There is nothing nobler or more admirable than when two people who see eye to eye keep house as man and wife, confounding their enemies and delighting their friends. – Homer
From Book VI of the Odyssey (175-185).
ἀλλά, ἄνασσ᾽, ἐλέαιρε· σὲ γὰρ κακὰ πολλὰ μογήσας ἐς πρώτην ἱκόμην, τῶν δ᾽ ἄλλων οὔ τινα οἶδα ἀνθρώπων, οἳ τήνδε πόλιν καὶ γαῖαν ἔχουσιν. ἄστυ δέ μοι δεῖξον, δὸς δὲ ῥάκος ἀμφιβαλέσθαι, εἴ τί που εἴλυμα σπείρων ἔχες ἐνθάδ᾽ ἰοῦσα. σοὶ δὲ θεοὶ τόσα δοῖεν ὅσα φρεσὶ σῇσι μενοινᾷς, ἄνδρα τε καὶ οἶκον, καὶ ὁμοφροσύνην ὀπάσειαν ἐσθλήν· οὐ μὲν γὰρ τοῦ γε κρεῖσσον καὶ ἄρειον, ἢ ὅθ᾽ ὁμοφρονέοντε νοήμασιν οἶκον ἔχητον ἀνὴρ ἠδὲ γυνή· πόλλ᾽ ἄλγεα δυσμενέεσσι, χάρματα δ᾽ εὐμενέτῃσι, μάλιστα δέ τ᾽ ἔκλυον αὐτοί.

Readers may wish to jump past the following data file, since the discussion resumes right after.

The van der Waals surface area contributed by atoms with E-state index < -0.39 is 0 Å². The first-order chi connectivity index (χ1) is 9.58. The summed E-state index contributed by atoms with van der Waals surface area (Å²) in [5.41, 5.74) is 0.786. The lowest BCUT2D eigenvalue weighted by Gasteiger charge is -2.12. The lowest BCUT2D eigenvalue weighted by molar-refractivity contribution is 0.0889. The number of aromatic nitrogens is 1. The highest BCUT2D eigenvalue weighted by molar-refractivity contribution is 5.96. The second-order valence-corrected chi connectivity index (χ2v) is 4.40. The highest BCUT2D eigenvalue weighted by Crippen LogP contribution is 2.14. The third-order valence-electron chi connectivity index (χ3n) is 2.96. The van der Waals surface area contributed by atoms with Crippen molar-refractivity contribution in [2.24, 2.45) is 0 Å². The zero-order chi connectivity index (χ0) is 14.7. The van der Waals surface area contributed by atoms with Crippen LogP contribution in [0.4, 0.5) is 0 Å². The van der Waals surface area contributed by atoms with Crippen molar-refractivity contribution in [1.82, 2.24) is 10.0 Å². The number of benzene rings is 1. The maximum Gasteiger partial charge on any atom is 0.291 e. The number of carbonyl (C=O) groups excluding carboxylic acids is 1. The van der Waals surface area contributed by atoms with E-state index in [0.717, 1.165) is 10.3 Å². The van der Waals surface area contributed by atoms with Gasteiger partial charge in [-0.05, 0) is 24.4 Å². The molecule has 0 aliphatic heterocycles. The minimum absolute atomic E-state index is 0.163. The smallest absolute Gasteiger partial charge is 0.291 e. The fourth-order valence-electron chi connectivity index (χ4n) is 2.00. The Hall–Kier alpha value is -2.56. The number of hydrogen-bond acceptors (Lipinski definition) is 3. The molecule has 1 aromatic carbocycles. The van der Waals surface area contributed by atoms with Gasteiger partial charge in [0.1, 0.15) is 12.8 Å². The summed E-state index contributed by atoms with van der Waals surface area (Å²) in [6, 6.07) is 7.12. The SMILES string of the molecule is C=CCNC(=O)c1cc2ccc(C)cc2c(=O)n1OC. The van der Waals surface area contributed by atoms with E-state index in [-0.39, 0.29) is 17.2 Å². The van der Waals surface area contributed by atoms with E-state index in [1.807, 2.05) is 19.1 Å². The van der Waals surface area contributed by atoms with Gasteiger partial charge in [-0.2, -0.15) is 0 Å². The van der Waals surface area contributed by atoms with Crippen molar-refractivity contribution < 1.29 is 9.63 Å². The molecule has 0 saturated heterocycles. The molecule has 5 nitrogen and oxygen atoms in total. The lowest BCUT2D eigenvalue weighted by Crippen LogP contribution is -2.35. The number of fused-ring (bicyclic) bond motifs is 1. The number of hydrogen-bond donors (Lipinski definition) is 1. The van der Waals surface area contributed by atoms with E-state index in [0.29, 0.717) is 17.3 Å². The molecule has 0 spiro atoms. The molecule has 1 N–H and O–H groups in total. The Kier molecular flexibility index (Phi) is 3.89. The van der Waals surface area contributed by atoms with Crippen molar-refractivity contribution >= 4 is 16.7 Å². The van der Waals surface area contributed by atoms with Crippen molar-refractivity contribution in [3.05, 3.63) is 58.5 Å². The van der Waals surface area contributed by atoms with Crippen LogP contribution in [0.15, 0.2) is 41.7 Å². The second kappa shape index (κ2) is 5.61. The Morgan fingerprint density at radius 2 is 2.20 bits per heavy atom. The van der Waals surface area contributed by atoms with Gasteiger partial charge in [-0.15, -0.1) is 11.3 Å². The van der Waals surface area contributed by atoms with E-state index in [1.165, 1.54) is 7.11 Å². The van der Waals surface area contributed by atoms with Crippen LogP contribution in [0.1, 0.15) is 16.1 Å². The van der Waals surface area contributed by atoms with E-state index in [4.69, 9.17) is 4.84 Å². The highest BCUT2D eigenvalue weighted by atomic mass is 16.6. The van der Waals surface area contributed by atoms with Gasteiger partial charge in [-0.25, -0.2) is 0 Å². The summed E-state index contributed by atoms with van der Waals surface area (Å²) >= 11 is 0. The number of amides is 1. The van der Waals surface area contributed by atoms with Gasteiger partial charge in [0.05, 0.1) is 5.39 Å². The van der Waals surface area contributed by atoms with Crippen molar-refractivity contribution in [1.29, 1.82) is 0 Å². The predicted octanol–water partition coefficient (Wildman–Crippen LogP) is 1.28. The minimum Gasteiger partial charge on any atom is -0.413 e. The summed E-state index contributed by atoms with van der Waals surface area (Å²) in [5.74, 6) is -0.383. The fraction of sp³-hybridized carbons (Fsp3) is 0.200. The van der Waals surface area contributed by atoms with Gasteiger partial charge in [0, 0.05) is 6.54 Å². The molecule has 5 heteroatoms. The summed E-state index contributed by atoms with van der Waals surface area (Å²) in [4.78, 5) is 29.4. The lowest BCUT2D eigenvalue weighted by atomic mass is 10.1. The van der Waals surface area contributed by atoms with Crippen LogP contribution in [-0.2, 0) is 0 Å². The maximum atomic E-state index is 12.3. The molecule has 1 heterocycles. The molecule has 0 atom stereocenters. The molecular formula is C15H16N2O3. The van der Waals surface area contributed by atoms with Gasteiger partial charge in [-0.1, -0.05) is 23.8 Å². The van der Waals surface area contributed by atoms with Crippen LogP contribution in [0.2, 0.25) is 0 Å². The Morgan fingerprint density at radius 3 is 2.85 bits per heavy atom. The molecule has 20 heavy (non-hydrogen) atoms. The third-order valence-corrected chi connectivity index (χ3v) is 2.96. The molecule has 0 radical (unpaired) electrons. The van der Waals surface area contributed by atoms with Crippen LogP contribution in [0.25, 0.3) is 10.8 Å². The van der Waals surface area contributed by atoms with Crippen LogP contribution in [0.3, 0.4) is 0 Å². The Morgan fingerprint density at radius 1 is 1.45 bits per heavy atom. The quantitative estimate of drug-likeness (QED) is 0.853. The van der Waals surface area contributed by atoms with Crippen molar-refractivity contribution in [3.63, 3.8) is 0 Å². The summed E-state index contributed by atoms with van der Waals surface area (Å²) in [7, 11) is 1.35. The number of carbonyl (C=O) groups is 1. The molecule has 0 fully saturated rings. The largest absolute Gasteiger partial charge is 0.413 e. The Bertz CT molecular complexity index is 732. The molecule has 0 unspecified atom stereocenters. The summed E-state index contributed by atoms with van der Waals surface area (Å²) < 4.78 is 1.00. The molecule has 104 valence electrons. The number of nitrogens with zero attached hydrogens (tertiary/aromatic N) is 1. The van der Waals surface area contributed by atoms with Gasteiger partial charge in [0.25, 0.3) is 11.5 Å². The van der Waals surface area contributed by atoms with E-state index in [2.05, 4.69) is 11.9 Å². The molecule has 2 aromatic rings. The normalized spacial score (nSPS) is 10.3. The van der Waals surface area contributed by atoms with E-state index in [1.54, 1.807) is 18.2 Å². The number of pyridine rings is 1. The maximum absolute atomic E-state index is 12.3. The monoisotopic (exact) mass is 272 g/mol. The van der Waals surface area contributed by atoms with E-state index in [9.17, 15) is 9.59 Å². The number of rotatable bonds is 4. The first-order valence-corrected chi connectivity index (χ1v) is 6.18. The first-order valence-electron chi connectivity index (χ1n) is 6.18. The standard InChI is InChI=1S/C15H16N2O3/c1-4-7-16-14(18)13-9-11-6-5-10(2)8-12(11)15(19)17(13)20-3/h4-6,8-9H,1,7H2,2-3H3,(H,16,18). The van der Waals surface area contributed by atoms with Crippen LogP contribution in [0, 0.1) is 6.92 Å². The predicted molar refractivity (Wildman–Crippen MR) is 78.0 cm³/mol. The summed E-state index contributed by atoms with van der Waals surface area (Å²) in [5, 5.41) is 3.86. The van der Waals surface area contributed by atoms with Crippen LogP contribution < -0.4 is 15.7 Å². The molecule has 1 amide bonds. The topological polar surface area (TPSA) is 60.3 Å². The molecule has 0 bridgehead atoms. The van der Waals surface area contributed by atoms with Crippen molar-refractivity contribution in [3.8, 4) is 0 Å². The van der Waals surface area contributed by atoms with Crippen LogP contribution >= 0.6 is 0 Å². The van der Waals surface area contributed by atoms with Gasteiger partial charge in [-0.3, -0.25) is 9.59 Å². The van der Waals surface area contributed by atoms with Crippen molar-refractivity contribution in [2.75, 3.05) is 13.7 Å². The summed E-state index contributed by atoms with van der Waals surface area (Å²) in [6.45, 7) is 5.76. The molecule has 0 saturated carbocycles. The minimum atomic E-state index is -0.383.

“And now, O queen, have pity upon me, for you are the first person I have met, and I know no one else in this country. Show me the way to your town, and let me have anything that you may have brought hither to wrap your clothes in. May heaven grant you in all things your heart’s desire–husband, house, and a happy, peaceful home; for there is nothing better in this world than that man and wife should be of one mind in a house. It discomfits their enemies, makes the hearts of their friends glad, and they themselves know more about it than any one.”
(c) 2014 Brandon L. Blankenship